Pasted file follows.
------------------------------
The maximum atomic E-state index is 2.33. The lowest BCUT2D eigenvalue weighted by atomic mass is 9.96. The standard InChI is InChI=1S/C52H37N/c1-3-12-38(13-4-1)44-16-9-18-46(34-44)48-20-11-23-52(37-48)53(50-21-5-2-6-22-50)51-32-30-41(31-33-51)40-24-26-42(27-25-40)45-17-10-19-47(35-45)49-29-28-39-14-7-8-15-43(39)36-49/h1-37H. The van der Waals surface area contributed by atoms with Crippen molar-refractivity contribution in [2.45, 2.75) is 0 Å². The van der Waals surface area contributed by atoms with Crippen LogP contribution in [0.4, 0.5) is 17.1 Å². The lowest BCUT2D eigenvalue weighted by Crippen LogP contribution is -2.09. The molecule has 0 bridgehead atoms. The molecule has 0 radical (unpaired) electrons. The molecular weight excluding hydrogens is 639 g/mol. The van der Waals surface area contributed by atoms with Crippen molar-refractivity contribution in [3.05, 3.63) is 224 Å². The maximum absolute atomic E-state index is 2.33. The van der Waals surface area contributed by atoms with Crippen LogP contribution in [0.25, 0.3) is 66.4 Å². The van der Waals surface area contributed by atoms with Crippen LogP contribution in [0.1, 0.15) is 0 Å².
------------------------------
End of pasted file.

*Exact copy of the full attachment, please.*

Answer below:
The maximum atomic E-state index is 2.33. The lowest BCUT2D eigenvalue weighted by atomic mass is 9.96. The standard InChI is InChI=1S/C52H37N/c1-3-12-38(13-4-1)44-16-9-18-46(34-44)48-20-11-23-52(37-48)53(50-21-5-2-6-22-50)51-32-30-41(31-33-51)40-24-26-42(27-25-40)45-17-10-19-47(35-45)49-29-28-39-14-7-8-15-43(39)36-49/h1-37H. The van der Waals surface area contributed by atoms with Crippen molar-refractivity contribution in [2.45, 2.75) is 0 Å². The van der Waals surface area contributed by atoms with Crippen LogP contribution in [0.4, 0.5) is 17.1 Å². The lowest BCUT2D eigenvalue weighted by Crippen LogP contribution is -2.09. The molecule has 0 bridgehead atoms. The molecule has 0 radical (unpaired) electrons. The molecular weight excluding hydrogens is 639 g/mol. The van der Waals surface area contributed by atoms with Crippen molar-refractivity contribution in [3.05, 3.63) is 224 Å². The maximum absolute atomic E-state index is 2.33. The van der Waals surface area contributed by atoms with Crippen LogP contribution in [0.25, 0.3) is 66.4 Å². The van der Waals surface area contributed by atoms with Crippen LogP contribution in [0.1, 0.15) is 0 Å².